Fic­tional JFK the­ory beats the real ones

Winnipeg Free Press - Section G - - BOOKS - By David Pitt

TIn I Don’t Want to Kill You (Tor, 334 pages, $10), by Amer­i­can nov­el­ist Dan Wells, teenage so­ciopath John Wayne Cleaver is hav­ing a tough time of it. Not only is he strug­gling with his own des­tiny — he’s con­vinced he’s fated to be­come a se­rial killer, even though he doesn’t re­ally want to — but he’s also try­ing to fight a mur­der­ous evil that man­i­fests it­self in hu­man form. A bud­ding se­rial killer squar­ing off against a su­per­nat­u­ral se­rial killer, you might say. Like its pre­de­ces­sors, I Am Not a Se­rial Killer and Mr. Mon­ster, this is a very en­ter­tain­ing, very well-writ­ten book. Cleaver, whose name con­jures up both im­ages of se­rial killers (John Wayne Gacy) and of an ide­al­ized Amer­ica in which evil doesn’t ex­ist (the world of Beaver Cleaver), is a lik­able nar­ra­tor, de­spite the dark­ness that is bub­bling to the sur­face.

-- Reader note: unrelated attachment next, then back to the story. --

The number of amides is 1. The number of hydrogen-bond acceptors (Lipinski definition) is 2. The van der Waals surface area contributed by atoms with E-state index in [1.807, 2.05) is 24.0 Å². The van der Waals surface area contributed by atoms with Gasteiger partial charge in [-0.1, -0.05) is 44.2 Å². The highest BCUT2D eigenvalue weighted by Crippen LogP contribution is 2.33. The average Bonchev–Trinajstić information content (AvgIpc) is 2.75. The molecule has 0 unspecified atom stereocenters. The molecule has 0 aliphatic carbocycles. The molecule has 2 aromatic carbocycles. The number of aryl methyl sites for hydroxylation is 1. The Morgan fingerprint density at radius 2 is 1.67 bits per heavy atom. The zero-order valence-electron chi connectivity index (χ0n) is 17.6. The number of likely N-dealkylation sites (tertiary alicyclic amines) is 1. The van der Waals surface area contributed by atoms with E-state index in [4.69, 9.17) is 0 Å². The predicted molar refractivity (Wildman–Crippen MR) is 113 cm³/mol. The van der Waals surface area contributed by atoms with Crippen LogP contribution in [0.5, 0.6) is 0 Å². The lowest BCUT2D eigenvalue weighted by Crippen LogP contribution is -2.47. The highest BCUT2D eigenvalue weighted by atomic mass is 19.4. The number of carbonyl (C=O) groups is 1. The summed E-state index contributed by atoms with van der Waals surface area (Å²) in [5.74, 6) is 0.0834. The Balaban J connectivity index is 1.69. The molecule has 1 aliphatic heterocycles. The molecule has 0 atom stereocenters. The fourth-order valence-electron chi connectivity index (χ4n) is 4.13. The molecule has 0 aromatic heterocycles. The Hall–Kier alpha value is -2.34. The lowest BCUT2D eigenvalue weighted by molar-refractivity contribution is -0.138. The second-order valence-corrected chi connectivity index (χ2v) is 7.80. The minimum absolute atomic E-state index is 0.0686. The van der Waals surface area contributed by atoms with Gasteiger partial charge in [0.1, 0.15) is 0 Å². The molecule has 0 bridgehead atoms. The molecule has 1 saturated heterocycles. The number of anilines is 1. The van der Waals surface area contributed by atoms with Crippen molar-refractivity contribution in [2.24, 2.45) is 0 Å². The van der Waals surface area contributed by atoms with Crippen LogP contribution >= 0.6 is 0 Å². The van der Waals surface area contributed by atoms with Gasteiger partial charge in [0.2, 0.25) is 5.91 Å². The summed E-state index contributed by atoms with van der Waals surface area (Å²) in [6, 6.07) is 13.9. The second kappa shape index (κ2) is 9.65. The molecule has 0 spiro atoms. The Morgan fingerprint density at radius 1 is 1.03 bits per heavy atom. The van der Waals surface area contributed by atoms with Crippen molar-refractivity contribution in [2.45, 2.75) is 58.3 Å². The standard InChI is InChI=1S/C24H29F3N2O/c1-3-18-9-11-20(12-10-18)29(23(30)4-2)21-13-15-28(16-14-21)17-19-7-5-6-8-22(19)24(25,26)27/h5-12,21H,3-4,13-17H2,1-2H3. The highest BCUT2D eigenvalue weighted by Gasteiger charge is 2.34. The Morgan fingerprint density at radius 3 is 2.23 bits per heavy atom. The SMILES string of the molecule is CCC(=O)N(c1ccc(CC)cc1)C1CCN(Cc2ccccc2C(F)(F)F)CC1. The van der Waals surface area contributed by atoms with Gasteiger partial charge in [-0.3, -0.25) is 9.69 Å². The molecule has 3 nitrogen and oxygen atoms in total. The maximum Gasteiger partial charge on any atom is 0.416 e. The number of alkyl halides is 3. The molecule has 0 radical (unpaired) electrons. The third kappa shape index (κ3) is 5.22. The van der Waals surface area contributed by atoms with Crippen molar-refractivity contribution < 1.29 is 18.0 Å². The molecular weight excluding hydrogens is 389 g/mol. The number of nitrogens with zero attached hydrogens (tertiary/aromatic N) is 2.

It’s not, per­haps, for all tastes. If you don’t like books about kids who kill, this might not be for you. If you’re a horror fan, on the other hand, dive right in. If you’re a fan of the TV se­ries Mad Men, you should prob­a­bly check out John Ken­ney’s funny and charm­ing novel Truth in Ad­ver­tis­ing (Touchs­tone, 310 pages, $17). Ken­ney, a vet­eran ad copy­writer who lives in Brook­lyn, tells the story of Fin Dolan, a com­mer­cial writer for a Madi­son Av­enue ad agency, who’s handed an as­sign­ment that’s al­most doomed to fail: a Su­per Bowl com­mer­cial for a new kind of di­a­per. As Fin tries des­per­ately to turn a crappy as­sign­ment into some­thing that isn’t to­tally aw­ful, he is also forced to con­front some bad mem­o­ries from his own past. And, sur­pris­ingly, some­where in the mid­dle of all that he re­dis­cov­ers the things he used to like about him­self. HIS month marks the 50th an­niver­sary of the mur­der of John F. Kennedy. There are hun­dreds of books about the as­sas­si­na­tion, but Mary­land’s Stephen Hunter proves there’s room for one more. In the thriller The Third Bul­let (Pocket Books, 551 pages, $13), for­mer U.S. Ma­rine sniper Bob Lee Swag­ger is ap­proached by a woman who claims her hus­band, a nov­el­ist in­ves­ti­gat­ing the JFK as­sas­si­na­tion, was mur­dered. Bob is re­luc­tant to look into it, un­til a small de­tail in the woman’s story tweaks his in­ter­est… and sends him in search of the real killer of the Amer­i­can pres­i­dent. Hunter, via Swag­ger, takes a bal­lis­tic ap­proach, be­gin­ning with the weaponry (the how, not the who or the why), cre­at­ing a new con­spir­acy the­ory that an­swers a lot of nig­gling lit­tle ques­tions that other the­o­ries over­look or skate over. Hunter’s the­ory is com­pletely fic­tional, of course, but it makes more sense than many the­o­ries that claim to be based in re­al­ity. And if you’re not es­pe­cially in­ter­ested in the JFK mur­der, it’s also a top-notch Swag­ger novel, too, one of the best in the se­ries. Nov­el­ist Ben Blaine is dead. His es­tranged son Adam, a CIA agent, comes home to Martha’s Vine­yard to ex­e­cute the will. When he en­coun­ters some­thing that makes no sense to him — why would his fa­ther dis­in­herit one of his own sons? — Adam starts dig­ging, and un­cov­ers some dark se­crets about his own fam­ily. Fall from Grace (Pocket Books, 367 pages, $11) is a bit of a change of pace for Richard North Pat­ter­son, who’s known mostly for thrillers with po­lit­i­cal over­tones. This novel is more of a straight­for­ward mur­der mys­tery, smaller in scope than many of Pat­ter­son’s ac­tion­ers, with more vividly re­al­ized char­ac­ters and a deeper emo­tional core. The story is set in the au­thor’s own back­yard — Pat­ter­son lives part of the year in Martha’s Vine­yard — and this lends the book a re­al­is­tic, fa­mil­iar feel that is some­times miss­ing from his thrillers. Halifax free­lancer David Pitt’s col­umn runs on the first weekend of the month.

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